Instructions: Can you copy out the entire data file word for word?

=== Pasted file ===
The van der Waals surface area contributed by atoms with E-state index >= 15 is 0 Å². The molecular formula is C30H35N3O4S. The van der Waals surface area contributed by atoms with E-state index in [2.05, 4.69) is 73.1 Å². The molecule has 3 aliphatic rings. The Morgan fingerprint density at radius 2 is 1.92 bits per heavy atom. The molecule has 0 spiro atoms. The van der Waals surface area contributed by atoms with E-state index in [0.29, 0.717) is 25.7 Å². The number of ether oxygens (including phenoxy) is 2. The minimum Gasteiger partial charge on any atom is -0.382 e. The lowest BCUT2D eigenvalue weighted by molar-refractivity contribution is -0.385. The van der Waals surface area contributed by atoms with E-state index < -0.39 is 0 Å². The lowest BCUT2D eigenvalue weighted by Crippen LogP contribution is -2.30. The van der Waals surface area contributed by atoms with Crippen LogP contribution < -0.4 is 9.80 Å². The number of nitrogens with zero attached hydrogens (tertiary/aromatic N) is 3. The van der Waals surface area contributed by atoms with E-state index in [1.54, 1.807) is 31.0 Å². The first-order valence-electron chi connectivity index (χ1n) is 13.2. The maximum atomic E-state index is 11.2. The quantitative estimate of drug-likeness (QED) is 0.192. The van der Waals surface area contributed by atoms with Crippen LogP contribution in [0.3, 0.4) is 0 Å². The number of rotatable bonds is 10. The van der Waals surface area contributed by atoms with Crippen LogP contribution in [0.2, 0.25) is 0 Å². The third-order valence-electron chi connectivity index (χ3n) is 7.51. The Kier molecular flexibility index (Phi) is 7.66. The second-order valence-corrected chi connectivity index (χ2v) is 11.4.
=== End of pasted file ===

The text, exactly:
The van der Waals surface area contributed by atoms with E-state index >= 15 is 0 Å². The molecular formula is C30H35N3O4S. The van der Waals surface area contributed by atoms with E-state index in [2.05, 4.69) is 73.1 Å². The molecule has 3 aliphatic rings. The Morgan fingerprint density at radius 2 is 1.92 bits per heavy atom. The molecule has 0 spiro atoms. The van der Waals surface area contributed by atoms with E-state index in [0.29, 0.717) is 25.7 Å². The number of ether oxygens (including phenoxy) is 2. The minimum Gasteiger partial charge on any atom is -0.382 e. The lowest BCUT2D eigenvalue weighted by molar-refractivity contribution is -0.385. The van der Waals surface area contributed by atoms with E-state index < -0.39 is 0 Å². The lowest BCUT2D eigenvalue weighted by Crippen LogP contribution is -2.30. The van der Waals surface area contributed by atoms with Crippen LogP contribution < -0.4 is 9.80 Å². The number of nitrogens with zero attached hydrogens (tertiary/aromatic N) is 3. The van der Waals surface area contributed by atoms with E-state index in [1.54, 1.807) is 31.0 Å². The first-order valence-electron chi connectivity index (χ1n) is 13.2. The maximum atomic E-state index is 11.2. The quantitative estimate of drug-likeness (QED) is 0.192. The van der Waals surface area contributed by atoms with Crippen LogP contribution in [0.3, 0.4) is 0 Å². The number of rotatable bonds is 10. The van der Waals surface area contributed by atoms with Crippen LogP contribution in [0.2, 0.25) is 0 Å². The third-order valence-electron chi connectivity index (χ3n) is 7.51. The Kier molecular flexibility index (Phi) is 7.66. The second-order valence-corrected chi connectivity index (χ2v) is 11.4.